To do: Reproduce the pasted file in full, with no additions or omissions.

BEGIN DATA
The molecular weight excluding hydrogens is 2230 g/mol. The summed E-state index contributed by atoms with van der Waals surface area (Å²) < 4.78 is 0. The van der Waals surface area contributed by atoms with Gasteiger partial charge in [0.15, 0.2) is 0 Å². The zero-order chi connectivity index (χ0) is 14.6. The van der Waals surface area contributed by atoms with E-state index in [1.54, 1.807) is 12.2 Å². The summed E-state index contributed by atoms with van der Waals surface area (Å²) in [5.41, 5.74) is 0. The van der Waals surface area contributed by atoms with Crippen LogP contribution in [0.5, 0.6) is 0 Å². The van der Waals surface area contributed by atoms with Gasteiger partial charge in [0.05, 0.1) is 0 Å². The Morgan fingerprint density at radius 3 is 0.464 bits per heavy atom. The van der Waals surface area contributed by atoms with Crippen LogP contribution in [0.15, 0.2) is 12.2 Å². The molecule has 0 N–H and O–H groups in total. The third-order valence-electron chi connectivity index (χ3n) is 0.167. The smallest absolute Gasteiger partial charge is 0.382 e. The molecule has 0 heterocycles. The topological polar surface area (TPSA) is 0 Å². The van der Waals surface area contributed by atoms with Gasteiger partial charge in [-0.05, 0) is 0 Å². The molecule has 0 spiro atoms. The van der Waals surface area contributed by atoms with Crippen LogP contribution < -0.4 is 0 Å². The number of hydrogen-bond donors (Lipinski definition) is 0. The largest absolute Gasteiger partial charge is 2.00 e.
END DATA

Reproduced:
The molecular weight excluding hydrogens is 2230 g/mol. The summed E-state index contributed by atoms with van der Waals surface area (Å²) < 4.78 is 0. The van der Waals surface area contributed by atoms with Gasteiger partial charge in [0.15, 0.2) is 0 Å². The zero-order chi connectivity index (χ0) is 14.6. The van der Waals surface area contributed by atoms with E-state index in [1.54, 1.807) is 12.2 Å². The summed E-state index contributed by atoms with van der Waals surface area (Å²) in [5.41, 5.74) is 0. The van der Waals surface area contributed by atoms with Crippen LogP contribution in [0.5, 0.6) is 0 Å². The van der Waals surface area contributed by atoms with Gasteiger partial charge in [0.05, 0.1) is 0 Å². The Morgan fingerprint density at radius 3 is 0.464 bits per heavy atom. The van der Waals surface area contributed by atoms with Crippen LogP contribution in [0.15, 0.2) is 12.2 Å². The molecule has 0 N–H and O–H groups in total. The third-order valence-electron chi connectivity index (χ3n) is 0.167. The smallest absolute Gasteiger partial charge is 0.382 e. The molecule has 0 heterocycles. The topological polar surface area (TPSA) is 0 Å². The van der Waals surface area contributed by atoms with Gasteiger partial charge in [-0.05, 0) is 0 Å². The molecule has 0 spiro atoms. The van der Waals surface area contributed by atoms with Crippen LogP contribution < -0.4 is 0 Å². The number of hydrogen-bond donors (Lipinski definition) is 0. The largest absolute Gasteiger partial charge is 2.00 e.